Another thing that’s just occurred to me is something called the Green Chain Walk. It’s a walk that joins up lots of parks in South East London and there’s a 50 mile walking route that goes from one end to another. I love the concept of these green links and how much variety there is along the way – everything from ancient woodland to castles to dinosaurs. I have two big dogs so I’m always on the lookout for a new place to take them for a walk and the Green Chain has loads of good options.

Thomas: For me it’s the Cregagh Glen in Belfast. It is a walkway up through a glen that is hidden at the edge of East Belfast. You would easily miss it, but it has an amazing waterfall and leads you up to the Castlereagh hills and provides amazing views of Belfast. So aye it’s a lovely spot and it has a really interesting history with a wee memorial at the top for the American’s stationed during the Second World War.

The Cregagh Glen. Source: Thomas Lynch

What are you most looking forward to achieving at LGIU?

Heather: Another tough one. No question I am a bit daunted to be taking over from Andy (the LGIU’s outgoing Chief Operating Officer) who has been so instrumental in making LGIU what it is.  But I think the thing I love most about this role is being able to work across the whole organisation and with different people.  Next year is going to be a cracker as we have lots planned for the 40th birthday of the LGIU around a theme of “defending local institutions” and we will be showcasing the value of local government, especially given the intensity of challenges we face today.

Thomas: Some size of a question. I am most excited to work with our Irish and Scottish members. I like seeing the similarities between the Irish and Scottish local government when doing our weekly roundups. But overall, I am looking forward to working with our members and hearing about all the interesting projects that Council’s are doing, especially as they are finding themselves constantly adapting to changing opportunities and challenges.

What’s your biggest worry about local democracy/ local public services?

Heather: I have to say funding. I joined local government in 2009 and cuts to councils were already in motion so I’ve never known a local government sector that wasn’t in a period of cost cutting/ austerity. That’s 13 years ago and we are now in a place where Councils like Kent and Hampshire are making public pleas to the government for urgent action because of the size of the budget deficits they are  facing.  We had an LGIU event for leaders not long ago and every single person there was united in their view on this. One of the Leaders said that in the past 12 years they had  undertaken 3 reorganisations, countless transformation programmes and that the cost of living crisis meant that they were getting to ‘bare bones.’ It was startling to hear it being spelt out like that.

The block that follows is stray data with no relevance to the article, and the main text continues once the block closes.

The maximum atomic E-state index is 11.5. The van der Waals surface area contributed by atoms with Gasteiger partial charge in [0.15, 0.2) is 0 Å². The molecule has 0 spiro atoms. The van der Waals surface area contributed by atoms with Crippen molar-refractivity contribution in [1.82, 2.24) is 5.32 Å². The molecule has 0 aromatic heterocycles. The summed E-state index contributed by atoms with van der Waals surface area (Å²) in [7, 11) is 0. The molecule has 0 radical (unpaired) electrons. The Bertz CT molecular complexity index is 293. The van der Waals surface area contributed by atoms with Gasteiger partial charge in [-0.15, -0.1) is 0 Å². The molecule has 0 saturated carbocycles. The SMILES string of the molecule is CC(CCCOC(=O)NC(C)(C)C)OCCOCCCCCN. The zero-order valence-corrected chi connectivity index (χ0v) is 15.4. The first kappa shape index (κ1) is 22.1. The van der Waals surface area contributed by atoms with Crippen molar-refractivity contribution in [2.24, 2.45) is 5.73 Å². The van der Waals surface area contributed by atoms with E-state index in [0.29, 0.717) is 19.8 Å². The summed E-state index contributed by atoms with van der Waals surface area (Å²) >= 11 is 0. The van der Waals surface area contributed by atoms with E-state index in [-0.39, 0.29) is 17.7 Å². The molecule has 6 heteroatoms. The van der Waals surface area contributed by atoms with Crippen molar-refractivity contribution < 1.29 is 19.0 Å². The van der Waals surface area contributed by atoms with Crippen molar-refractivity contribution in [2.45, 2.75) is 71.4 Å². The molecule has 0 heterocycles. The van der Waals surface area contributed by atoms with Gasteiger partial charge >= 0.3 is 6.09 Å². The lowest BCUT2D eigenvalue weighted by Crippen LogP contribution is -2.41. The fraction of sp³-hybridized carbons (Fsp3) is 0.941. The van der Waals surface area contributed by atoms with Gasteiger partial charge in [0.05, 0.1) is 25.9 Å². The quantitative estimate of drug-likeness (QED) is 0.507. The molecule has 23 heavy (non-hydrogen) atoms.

Thomas: In Scotland, I think the biggest threat to local democracy is that twinned threat of centralisation of services, coupled with the continuous underfunding of local governments. It really struck me when the Chief Executive of Renfrewshire Council remarked in an LGIU In Conversation that since 2008 council, Councils have been in a constant battle for financial sustainability with no end in sight. In Ireland, both North and South I think the lack of powers is a real hindrance to local democracy. I think this is the most apparent in the North, where the “blurred lines” between the Executive Department’s and Councils really frustrates the need for the reform on transport, infrastructure and economic regeneration.

If you had to pick one LGIU briefing to best showcase what you like about the LGIU, what would it be?

Heather: It’s impossible to pick one! I love the breadth and variety of briefings and other publications that we produce. There really is something for everyone/ every role.

Thomas: So far, my favourite is this LGIU Ireland briefing “Town Centre First – Lessons from Scotland”. This briefing provides an overview of the policy and the review and looks to possible lessons from Scotland for local and national Irish policy-makers.

I picked this briefing for two reasons. First, it was written by the LGIU Research team (you can find the LGIU Research Team’s ongoing work here), which I think is a really interesting part of the LGIU. Second, its one of the many parts of the LGIU which connects Irish and Scottish local governments and shows how much scope there is for the sharing of best practice and information.

You can find out more about the rest of the LGIU team here